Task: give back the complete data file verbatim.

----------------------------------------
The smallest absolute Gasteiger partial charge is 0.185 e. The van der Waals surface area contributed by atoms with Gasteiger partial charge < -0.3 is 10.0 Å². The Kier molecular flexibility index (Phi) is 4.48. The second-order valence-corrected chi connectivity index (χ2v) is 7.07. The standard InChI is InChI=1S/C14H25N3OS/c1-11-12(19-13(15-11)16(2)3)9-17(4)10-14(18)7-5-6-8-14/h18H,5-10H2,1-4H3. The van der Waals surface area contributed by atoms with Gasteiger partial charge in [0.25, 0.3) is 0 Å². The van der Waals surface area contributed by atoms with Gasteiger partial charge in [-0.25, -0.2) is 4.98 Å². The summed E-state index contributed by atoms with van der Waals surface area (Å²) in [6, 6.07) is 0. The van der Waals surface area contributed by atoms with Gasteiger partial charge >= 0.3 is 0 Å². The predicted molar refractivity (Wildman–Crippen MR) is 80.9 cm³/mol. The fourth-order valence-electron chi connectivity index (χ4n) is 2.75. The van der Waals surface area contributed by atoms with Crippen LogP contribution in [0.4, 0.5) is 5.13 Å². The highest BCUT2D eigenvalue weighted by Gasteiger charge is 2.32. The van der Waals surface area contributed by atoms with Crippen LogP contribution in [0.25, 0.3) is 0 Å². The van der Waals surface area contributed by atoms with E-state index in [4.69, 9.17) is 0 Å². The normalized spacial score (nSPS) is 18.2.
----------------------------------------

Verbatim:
The smallest absolute Gasteiger partial charge is 0.185 e. The van der Waals surface area contributed by atoms with Gasteiger partial charge < -0.3 is 10.0 Å². The Kier molecular flexibility index (Phi) is 4.48. The second-order valence-corrected chi connectivity index (χ2v) is 7.07. The standard InChI is InChI=1S/C14H25N3OS/c1-11-12(19-13(15-11)16(2)3)9-17(4)10-14(18)7-5-6-8-14/h18H,5-10H2,1-4H3. The van der Waals surface area contributed by atoms with Gasteiger partial charge in [0.25, 0.3) is 0 Å². The van der Waals surface area contributed by atoms with Gasteiger partial charge in [-0.25, -0.2) is 4.98 Å². The summed E-state index contributed by atoms with van der Waals surface area (Å²) in [6, 6.07) is 0. The van der Waals surface area contributed by atoms with Gasteiger partial charge >= 0.3 is 0 Å². The predicted molar refractivity (Wildman–Crippen MR) is 80.9 cm³/mol. The fourth-order valence-electron chi connectivity index (χ4n) is 2.75. The van der Waals surface area contributed by atoms with Crippen LogP contribution in [0.4, 0.5) is 5.13 Å². The highest BCUT2D eigenvalue weighted by Gasteiger charge is 2.32. The van der Waals surface area contributed by atoms with Crippen LogP contribution in [0.25, 0.3) is 0 Å². The van der Waals surface area contributed by atoms with E-state index in [4.69, 9.17) is 0 Å². The normalized spacial score (nSPS) is 18.2.